The Alberta Crown Prosecution Service (ACPS) expects to get back to reviewing a stayed court cases more regularly after being delayed by the COVID-19 pandemic.
Known as the Jordan decision, the Supreme Court of Canada in 2016 set maximum time limits for trials to be concluded — 18 months in provincial court and 30 months for Court of Queen’s Bench. If the Crown causes trials to exceed those limits, the defence can argue that the accused’s Charter rights were breached.
A report by auditor general Doug Wylie, tabled in the legislature on June 10, showed ACPS conducted one Jordan analysis in 2019 but there is no evidence that further similar analysis has been completed or scheduled since. The auditor general recommended the ACPS do more analysis of what’s causing court cases to be delayed to the point where charges are dropped, however, those efforts have been hindered by the pandemic.
Carla Jones, a communications advisor with the Minister of Solicitor General, said in an email the government needed to focus resources on addressing pandemic-related issues so a review is expected to be conducted by the end of 2021 and regular annual reviews will be conducted going forward.
“ACPS re-commenced a detailed review of the bail hearing process in late 2020,” Jones said. “As noted in the audit report, ACPS had to hire an employee with a particular skill set so the analysis was paused during recruitment and hiring. Regular and frequent meetings of the bail hearing process continue to ensure monitoring and any needed adjustments.”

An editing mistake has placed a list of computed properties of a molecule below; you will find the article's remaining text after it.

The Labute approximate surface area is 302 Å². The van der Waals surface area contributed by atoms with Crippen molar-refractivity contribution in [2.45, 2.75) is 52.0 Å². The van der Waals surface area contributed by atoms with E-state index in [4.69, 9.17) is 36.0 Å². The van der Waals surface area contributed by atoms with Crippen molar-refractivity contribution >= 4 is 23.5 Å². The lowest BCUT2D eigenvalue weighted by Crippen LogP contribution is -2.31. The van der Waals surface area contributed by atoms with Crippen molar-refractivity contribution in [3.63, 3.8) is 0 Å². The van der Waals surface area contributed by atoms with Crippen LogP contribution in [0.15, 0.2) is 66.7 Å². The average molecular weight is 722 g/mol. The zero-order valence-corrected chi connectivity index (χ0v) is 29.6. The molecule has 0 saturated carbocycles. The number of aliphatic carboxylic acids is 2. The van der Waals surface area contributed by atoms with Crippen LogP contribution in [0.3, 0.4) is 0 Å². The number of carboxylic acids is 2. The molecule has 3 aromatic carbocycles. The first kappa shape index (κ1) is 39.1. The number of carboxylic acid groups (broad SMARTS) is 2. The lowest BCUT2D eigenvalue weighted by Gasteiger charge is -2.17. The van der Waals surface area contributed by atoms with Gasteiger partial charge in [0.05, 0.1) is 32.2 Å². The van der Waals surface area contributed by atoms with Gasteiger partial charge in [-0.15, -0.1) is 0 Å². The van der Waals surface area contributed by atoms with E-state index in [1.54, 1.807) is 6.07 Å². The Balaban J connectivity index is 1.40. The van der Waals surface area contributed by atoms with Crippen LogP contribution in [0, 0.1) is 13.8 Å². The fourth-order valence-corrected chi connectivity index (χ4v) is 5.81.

Between October 2016 and March 2020, there were 66 cases in Alberta where charges were withdrawn or stayed because of Jordan considerations, including cases of first-degree murder, serious sexual assaults, and child pornography. There were more than 350,000 cases in the system at that time.
The 2019 study found delays were caused by disclosure, complacency, witness, police and resource issues. It only made recommendations for changes related to the police and called for annual studies to be done due to the small sample size.
Jones said the time between the arrest of an individual and the first instance of bail hearings has greatly improved since 2017. She said since December 2019, more than 95 per cent of first instance bail hearings have been held within the desired 24-hour timeframe.
From March 29 to April 4, four out of 643 bail hearings exceeded 24 hours. From April 5 to 11, 6 of 597 bail hearings were heard in less than 24 hours.
“It will never be possible for (one hundred per cent) of bail hearings to be held consistently within 24 hours of arrest as there are factors outside the control of the justice system which would prevent a hearing from occurring such as intoxication or hospitalization of the accused person,” Jones said.
— With files from Ashley Joannou